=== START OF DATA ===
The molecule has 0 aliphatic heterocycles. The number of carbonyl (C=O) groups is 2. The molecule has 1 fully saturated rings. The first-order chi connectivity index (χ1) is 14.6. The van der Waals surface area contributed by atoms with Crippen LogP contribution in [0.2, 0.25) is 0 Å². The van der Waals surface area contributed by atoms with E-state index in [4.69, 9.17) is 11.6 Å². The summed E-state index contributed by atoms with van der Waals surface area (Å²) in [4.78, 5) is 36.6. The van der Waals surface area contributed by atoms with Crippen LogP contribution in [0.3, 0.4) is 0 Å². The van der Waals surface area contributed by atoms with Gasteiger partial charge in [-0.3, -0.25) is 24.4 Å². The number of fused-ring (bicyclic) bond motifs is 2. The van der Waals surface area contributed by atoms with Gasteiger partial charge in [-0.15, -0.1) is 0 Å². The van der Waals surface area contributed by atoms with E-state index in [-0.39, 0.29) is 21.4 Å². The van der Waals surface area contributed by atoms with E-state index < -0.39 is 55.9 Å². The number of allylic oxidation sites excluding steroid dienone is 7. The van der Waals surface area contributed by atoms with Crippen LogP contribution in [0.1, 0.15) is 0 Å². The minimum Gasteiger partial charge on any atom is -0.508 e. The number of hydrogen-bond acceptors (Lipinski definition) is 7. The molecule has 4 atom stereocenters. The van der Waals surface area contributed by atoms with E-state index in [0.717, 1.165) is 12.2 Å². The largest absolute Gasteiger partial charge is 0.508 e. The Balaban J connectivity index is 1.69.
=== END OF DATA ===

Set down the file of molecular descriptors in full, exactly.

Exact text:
The molecule has 0 aliphatic heterocycles. The number of carbonyl (C=O) groups is 2. The molecule has 1 fully saturated rings. The first-order chi connectivity index (χ1) is 14.6. The van der Waals surface area contributed by atoms with Crippen LogP contribution in [0.2, 0.25) is 0 Å². The van der Waals surface area contributed by atoms with E-state index in [4.69, 9.17) is 11.6 Å². The summed E-state index contributed by atoms with van der Waals surface area (Å²) in [4.78, 5) is 36.6. The van der Waals surface area contributed by atoms with Crippen LogP contribution in [0.3, 0.4) is 0 Å². The van der Waals surface area contributed by atoms with Gasteiger partial charge in [-0.3, -0.25) is 24.4 Å². The number of fused-ring (bicyclic) bond motifs is 2. The van der Waals surface area contributed by atoms with Gasteiger partial charge in [-0.15, -0.1) is 0 Å². The van der Waals surface area contributed by atoms with E-state index in [-0.39, 0.29) is 21.4 Å². The van der Waals surface area contributed by atoms with E-state index < -0.39 is 55.9 Å². The number of allylic oxidation sites excluding steroid dienone is 7. The van der Waals surface area contributed by atoms with Crippen LogP contribution in [0.1, 0.15) is 0 Å². The minimum Gasteiger partial charge on any atom is -0.508 e. The number of hydrogen-bond acceptors (Lipinski definition) is 7. The molecule has 4 atom stereocenters. The van der Waals surface area contributed by atoms with E-state index in [0.717, 1.165) is 12.2 Å². The largest absolute Gasteiger partial charge is 0.508 e. The Balaban J connectivity index is 1.69.